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2 of 2 people found the following review helpful By FicktionPhotography on February 27, 2012
Format: Paperback
A Tempest, translated from the original French to English, is a stunning masterpiece in the shadow of the more popular Shakespearean play of many years gone.

In short, almost all of the characters are the same, and the storyline follows along the path of the original Shakespeare version, but this has an African twist that is straight from the heart of emancipation and freedom. Amazingly, the author is French born and bred, but while he was active he took many strides towards alleviating the pressure of Western culture upon the black minorities of the WORLD instead of just those of the Americas. A poet and politician, he did not turn from his roots, but rather he fought for them.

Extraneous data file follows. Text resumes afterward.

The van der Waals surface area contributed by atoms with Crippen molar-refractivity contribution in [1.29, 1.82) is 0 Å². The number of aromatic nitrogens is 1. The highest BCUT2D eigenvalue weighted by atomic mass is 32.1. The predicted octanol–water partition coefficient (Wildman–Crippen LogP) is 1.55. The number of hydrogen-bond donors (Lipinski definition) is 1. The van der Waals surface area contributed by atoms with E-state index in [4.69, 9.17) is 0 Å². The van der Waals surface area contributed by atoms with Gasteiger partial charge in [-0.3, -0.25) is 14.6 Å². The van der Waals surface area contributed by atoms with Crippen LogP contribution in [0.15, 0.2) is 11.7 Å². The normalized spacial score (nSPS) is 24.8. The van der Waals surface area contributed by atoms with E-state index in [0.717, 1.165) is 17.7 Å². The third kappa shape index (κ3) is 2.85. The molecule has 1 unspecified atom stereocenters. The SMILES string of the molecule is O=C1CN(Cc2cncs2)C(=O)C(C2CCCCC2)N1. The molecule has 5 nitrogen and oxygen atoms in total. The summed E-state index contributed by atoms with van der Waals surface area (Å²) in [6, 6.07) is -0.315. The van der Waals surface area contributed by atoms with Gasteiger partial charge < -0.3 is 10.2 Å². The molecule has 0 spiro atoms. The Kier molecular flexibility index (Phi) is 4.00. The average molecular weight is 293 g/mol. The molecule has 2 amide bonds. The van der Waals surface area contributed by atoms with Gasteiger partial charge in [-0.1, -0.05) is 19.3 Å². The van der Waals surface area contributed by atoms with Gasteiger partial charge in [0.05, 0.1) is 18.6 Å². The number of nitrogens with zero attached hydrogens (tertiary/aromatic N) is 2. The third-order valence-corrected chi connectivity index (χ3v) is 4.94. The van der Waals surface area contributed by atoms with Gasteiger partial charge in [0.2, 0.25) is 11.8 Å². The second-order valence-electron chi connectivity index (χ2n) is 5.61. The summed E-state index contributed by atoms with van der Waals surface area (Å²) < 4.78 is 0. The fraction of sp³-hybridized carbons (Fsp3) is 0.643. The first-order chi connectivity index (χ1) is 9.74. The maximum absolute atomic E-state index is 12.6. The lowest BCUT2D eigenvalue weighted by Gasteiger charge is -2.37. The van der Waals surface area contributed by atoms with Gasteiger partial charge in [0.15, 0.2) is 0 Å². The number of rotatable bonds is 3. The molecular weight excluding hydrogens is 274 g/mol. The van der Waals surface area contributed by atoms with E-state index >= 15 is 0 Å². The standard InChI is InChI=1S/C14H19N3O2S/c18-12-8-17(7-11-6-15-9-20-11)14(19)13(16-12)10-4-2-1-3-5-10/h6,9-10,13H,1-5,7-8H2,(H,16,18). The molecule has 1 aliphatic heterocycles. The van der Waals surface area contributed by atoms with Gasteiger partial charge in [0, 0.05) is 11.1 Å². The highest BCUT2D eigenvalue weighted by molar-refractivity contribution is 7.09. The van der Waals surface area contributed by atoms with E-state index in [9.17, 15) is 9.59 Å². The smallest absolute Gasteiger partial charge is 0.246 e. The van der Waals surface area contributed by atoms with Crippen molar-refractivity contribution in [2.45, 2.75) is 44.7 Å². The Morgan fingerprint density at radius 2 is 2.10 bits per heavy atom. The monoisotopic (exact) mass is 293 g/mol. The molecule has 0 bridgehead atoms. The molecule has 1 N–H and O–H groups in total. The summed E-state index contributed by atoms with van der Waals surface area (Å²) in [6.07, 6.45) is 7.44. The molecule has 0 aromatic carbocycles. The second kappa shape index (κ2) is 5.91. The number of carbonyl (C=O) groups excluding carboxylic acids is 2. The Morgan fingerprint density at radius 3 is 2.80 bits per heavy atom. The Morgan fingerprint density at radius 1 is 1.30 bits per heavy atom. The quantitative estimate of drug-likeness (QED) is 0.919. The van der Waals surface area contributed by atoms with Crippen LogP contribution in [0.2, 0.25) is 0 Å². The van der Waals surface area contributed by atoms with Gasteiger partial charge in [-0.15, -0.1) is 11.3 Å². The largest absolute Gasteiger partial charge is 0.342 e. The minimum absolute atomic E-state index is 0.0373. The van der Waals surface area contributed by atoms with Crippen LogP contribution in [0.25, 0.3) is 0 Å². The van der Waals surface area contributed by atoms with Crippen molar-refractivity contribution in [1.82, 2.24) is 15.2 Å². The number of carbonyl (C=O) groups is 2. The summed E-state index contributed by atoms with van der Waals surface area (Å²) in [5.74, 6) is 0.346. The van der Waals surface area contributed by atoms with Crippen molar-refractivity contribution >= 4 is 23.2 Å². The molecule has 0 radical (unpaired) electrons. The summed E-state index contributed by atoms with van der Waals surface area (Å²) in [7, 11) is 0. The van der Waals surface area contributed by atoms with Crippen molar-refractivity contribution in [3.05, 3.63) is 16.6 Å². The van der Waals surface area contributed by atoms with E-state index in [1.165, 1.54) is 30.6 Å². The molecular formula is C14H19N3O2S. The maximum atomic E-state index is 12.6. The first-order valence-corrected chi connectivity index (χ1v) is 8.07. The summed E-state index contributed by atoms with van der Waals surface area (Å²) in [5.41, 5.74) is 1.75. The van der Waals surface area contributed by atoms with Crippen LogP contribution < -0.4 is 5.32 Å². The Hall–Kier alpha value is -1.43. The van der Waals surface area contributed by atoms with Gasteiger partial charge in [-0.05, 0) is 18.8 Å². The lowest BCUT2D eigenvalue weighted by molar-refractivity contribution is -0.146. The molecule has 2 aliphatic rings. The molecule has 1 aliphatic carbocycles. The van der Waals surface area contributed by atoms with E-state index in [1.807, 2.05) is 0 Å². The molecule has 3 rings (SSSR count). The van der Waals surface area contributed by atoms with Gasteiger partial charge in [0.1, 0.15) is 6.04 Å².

A Tempest is a short play, but laden with intellectual points and rife with critique on the Western culture. To Cesaire, the author, Western civilizations doctrines were debilitating not only minority races but itself. By becoming barbaric and cruel, westerners drop into barbarism and animalistic cruelty. Prospero, the ruler of the fated island, dictates this relationship with a very heavy hand. Ariel, a mulatto slave, attempts to win over his master through morality and pessimism while his counterpart, Caliban, speaks outright and demands that the injustices of Prospero's rule be recognized and alleviated. Thus unfolds the relationship that is at the center of this play, demanding that all hear the equally sound evidence of Ariel and Caliban in face of great opposition.